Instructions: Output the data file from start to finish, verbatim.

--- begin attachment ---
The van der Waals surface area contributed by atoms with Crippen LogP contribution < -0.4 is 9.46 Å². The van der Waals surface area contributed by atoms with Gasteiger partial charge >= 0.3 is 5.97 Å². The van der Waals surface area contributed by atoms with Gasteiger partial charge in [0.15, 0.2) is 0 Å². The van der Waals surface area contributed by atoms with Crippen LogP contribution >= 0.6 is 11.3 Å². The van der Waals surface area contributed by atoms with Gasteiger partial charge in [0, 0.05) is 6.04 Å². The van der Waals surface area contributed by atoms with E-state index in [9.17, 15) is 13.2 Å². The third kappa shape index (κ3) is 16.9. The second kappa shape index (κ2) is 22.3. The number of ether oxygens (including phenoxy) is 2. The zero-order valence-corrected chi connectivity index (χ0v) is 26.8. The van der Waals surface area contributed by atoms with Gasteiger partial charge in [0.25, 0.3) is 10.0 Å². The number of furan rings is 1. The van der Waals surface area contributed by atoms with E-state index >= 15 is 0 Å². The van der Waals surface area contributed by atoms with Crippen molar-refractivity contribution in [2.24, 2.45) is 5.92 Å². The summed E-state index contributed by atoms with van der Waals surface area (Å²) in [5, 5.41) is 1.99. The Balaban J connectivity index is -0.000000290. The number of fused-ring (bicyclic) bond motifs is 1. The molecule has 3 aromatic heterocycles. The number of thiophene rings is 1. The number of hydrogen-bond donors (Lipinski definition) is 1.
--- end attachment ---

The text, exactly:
The van der Waals surface area contributed by atoms with Crippen LogP contribution < -0.4 is 9.46 Å². The van der Waals surface area contributed by atoms with Gasteiger partial charge >= 0.3 is 5.97 Å². The van der Waals surface area contributed by atoms with Gasteiger partial charge in [0.15, 0.2) is 0 Å². The van der Waals surface area contributed by atoms with Crippen LogP contribution >= 0.6 is 11.3 Å². The van der Waals surface area contributed by atoms with Gasteiger partial charge in [0, 0.05) is 6.04 Å². The van der Waals surface area contributed by atoms with E-state index in [9.17, 15) is 13.2 Å². The third kappa shape index (κ3) is 16.9. The second kappa shape index (κ2) is 22.3. The number of ether oxygens (including phenoxy) is 2. The zero-order valence-corrected chi connectivity index (χ0v) is 26.8. The van der Waals surface area contributed by atoms with Gasteiger partial charge in [0.25, 0.3) is 10.0 Å². The number of furan rings is 1. The van der Waals surface area contributed by atoms with E-state index >= 15 is 0 Å². The van der Waals surface area contributed by atoms with Crippen molar-refractivity contribution in [2.24, 2.45) is 5.92 Å². The summed E-state index contributed by atoms with van der Waals surface area (Å²) in [5, 5.41) is 1.99. The Balaban J connectivity index is -0.000000290. The number of fused-ring (bicyclic) bond motifs is 1. The molecule has 3 aromatic heterocycles. The number of thiophene rings is 1. The number of hydrogen-bond donors (Lipinski definition) is 1.